When I went to the clinic they told me I needed to go to the emergency room. NOW. They said I wasn’t in danger, but I should have tests run right then.

I’m not sure what my heart rate was at the clinic, but when I arrived at the emergency room my pulse was 140 beats per minute (bpm). The hospital ran a lot of tests: blood work, a chest x-ray. Those results were normal. However, they also ran an EKG. Although by that point my pulse was only 120 bpm it was still enough to get a record of the fact that something abnormal was going on with my heart.

Dirty Dancing heartbeatI brought my EKG results to my doctor (not the same one who gave me the useless inhaler years earlier). She ordered an ultrasound of my heart. It was normal. She referred me to a cardiologist. He had me do a stress echo test, which means walking on a treadmill while hooked to a bunch of wires until your heart reaches a certain rate at which time you rush onto a table so that they can ultrasound your heart. Fun! Again, my results were normal.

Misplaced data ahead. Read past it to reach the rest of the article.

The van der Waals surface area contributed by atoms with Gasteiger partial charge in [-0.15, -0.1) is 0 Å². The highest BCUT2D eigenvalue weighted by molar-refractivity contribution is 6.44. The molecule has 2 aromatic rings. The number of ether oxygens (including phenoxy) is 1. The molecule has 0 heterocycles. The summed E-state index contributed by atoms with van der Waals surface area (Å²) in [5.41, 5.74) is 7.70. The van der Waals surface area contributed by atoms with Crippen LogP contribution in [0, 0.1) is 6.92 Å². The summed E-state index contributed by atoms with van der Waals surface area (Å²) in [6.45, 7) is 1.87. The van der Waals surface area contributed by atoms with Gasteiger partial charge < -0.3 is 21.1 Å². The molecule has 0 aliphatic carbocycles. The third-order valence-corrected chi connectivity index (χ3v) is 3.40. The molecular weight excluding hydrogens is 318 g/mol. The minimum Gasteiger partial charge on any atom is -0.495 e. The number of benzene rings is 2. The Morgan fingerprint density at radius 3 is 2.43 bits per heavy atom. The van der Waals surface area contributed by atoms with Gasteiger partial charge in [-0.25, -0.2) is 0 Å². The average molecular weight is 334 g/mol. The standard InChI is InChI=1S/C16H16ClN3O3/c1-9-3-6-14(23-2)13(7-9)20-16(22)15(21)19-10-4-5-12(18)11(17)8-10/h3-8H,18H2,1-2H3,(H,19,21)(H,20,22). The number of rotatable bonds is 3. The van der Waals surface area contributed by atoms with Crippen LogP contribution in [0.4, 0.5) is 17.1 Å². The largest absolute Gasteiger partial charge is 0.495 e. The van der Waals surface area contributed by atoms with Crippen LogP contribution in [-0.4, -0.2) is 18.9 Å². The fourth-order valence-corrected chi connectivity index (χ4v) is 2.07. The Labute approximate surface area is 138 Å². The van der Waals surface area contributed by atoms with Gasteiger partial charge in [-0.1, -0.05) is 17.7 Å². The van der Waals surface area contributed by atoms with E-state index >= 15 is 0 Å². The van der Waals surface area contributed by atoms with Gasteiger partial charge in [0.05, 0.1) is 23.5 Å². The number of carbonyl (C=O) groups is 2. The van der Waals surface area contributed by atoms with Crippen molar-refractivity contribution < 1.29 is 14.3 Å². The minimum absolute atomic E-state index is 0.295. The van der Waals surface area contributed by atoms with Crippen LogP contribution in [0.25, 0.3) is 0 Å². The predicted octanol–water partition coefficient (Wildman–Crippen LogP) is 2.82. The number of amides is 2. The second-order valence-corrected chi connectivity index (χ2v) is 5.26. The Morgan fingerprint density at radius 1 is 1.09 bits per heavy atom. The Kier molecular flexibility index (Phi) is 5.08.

My cardiologist also referred me to a neurologist because of optical auras and tunnel vision that I’d sometimes experience along with my heart palpitations. The neurologist diagnosed me with ocular migraines, which basically means a migraine without the headache. So, I guess there is something else wrong with my health besides my heart condition, but I’m pretty sure that anyone who actually gets migraine headaches isn’t going to have much sympathy for this particular malady, particularly since my doctor told me that when I’m having these vision problems I should try drinking caffeine. My doctor basically prescribed me coffee!